Although we all make the occasional social blunder, most people are pretty forgiving if it doesn’t happen too often. However, those with ADHD tend to use up their free passes too quickly, causing others to make deeper assumptions about their character. As a result, people with ADHD can be seen as irresponsible, self-centered, or rude, even though they’re really not (or at least not any more than anyone else!).
As in other parts of their lives, adults with ADHD know what they should and shouldn’t do but have trouble sticking with that plan. They know they should pay attention to people and remember what they are told, but they find their attention wandering. Or they interrupt people for fear of forgetting their comment before the other person stops talking. They too frequently put their foot in their mouth. They may express both positive and negative emotions strongly, which can overwhelm some people. They may also miss the nonverbal cues that are so important in social interactions or run late too often.
It’s important to remember that when it comes to improving your relationships and friendships, you don’t need to strive for perfection. Often, some partial improvements are enough to make things much better and create a situation where your positive qualities outweigh the negative feelings the other person has about your ADHD-based behaviors.
Real-life friendships have suffered in our cyber-driven world, yet they are just as important as ever. Adults with ADHD need good friends too. Supportive relationships have an important protective effect for both our mental health as well as our physical health. Five ways you can boost that benefit include:
- Know yourself.
- Find good friends.
- Consider disclosure carefully.
- Manage expectations.
- Be open to fair criticism.
In order to be able to manage your relationships effectively, you first need to know yourself and what you want. What do you expect from your friends? What are you willing to give in friendships? With what sort of people do you get along best? What sort of people get along best with you? What are you willing to be flexible about and what won’t you budge on? These answers will make it easier to find what you’re looking for.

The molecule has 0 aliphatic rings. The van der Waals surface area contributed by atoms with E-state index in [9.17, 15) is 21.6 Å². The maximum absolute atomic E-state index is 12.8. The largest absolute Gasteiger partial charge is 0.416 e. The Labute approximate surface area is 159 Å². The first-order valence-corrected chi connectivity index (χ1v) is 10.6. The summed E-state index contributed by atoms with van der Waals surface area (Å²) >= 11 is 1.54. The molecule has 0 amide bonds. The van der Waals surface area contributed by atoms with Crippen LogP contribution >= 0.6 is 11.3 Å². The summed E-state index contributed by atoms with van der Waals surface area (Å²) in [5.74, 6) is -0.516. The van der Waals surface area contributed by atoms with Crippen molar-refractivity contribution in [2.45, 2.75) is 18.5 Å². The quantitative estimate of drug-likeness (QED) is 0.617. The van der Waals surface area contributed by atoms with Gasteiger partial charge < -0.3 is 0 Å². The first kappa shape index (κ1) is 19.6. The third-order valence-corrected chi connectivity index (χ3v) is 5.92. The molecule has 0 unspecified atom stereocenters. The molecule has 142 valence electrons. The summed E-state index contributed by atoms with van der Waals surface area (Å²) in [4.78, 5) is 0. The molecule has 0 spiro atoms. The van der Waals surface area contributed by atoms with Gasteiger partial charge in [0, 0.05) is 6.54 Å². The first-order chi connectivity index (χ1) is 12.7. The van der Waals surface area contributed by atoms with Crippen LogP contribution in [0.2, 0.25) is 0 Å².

Find good friends
It’s much easier to be a good friend if you start with people who are good friendship material; that is, people who are a good fit for you. They appreciate your good qualities and are willing to overlook or at least tolerate the things about you that they don’t appreciate—and vice versa. Sometimes we stay with the same friends out of habit, even though we may have outgrown them. Or perhaps they were never really great friends to begin with, but they were there, so we kept them.
Because of prior social difficulties, some adults with ADHD will settle for friends who don’t treat them very well or who make them the butt of too many jokes or negative comments. Even though it isn’t always fun, they tolerate it because it’s familiar and at least they can keep the friendship. Although I understand how this can develop, I would hope for better for them. So it may be worth thinking about the dynamics in some of your friendships. Are you treated with respect and fairness? If not, it may be worth politely pointing it out and asking for a change. If ADHD-related behaviors have made you the easy target in the group, then working on your ADHD gives you much more credibility to ask to be treated better. Of course, your friends have the right to continue doing what they do, but you also have the right to find other friends.
If you feel like you need some new friends, the easiest way to find them is to look around at the people that you already know as acquaintances. Are any of them possibilities to be promoted up to friend status? You can also put yourself into situations where you can meet some new people. Your local CHADD chapter is one obvious place, but look for situations where people gather. You may need to try a number of things before you encounter someone that you click with. You probably will also have to try a few times before anything comes of it. Don’t take rejection personally—not everyone is interested in making new friends, so it isn’t anything about you.
Of course, if you’re one of those folks who get bored with people after a while, you’re more likely to hang in there if you start with interesting people. It’s fine to have multiple shorter friendships, but it’s helpful to have at least some longer ones.
Consider disclosure carefully
I’m often asked by clients and audience members at presentations about whether someone should tell friends about having ADHD. There are no right or wrong answers, since it depends on the circumstances, the openness of the person with ADHD, and the trustworthiness of the other person. My hope is just that the decision to tell someone is well thought out, rather than impulsive or based on what turn out to be shaky assumptions. To read more about this topic, see my article, “To Tell or Not to Tell,” in the April 2009 issue of Attention magazine.
NEXT WEEK: It's important to manage expectations and be open to fair criticism.
This post originally appeared in Attention magazine. Join CHADD and receive every issue!
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A clinical psychologist based in West Chester, Pennsylvania, Ari Tuckman, PsyD, MBA, specializes in diagnosing and treating children, teens, and adults with ADHD. He is the author of More Attention, Less Deficit: Success Strategies for Adults with ADHD (Specialty Press, 2009) and Integrative Treatment for Adult ADHD (New Harbinger, 2007). He is a member of the CHADD board of directors.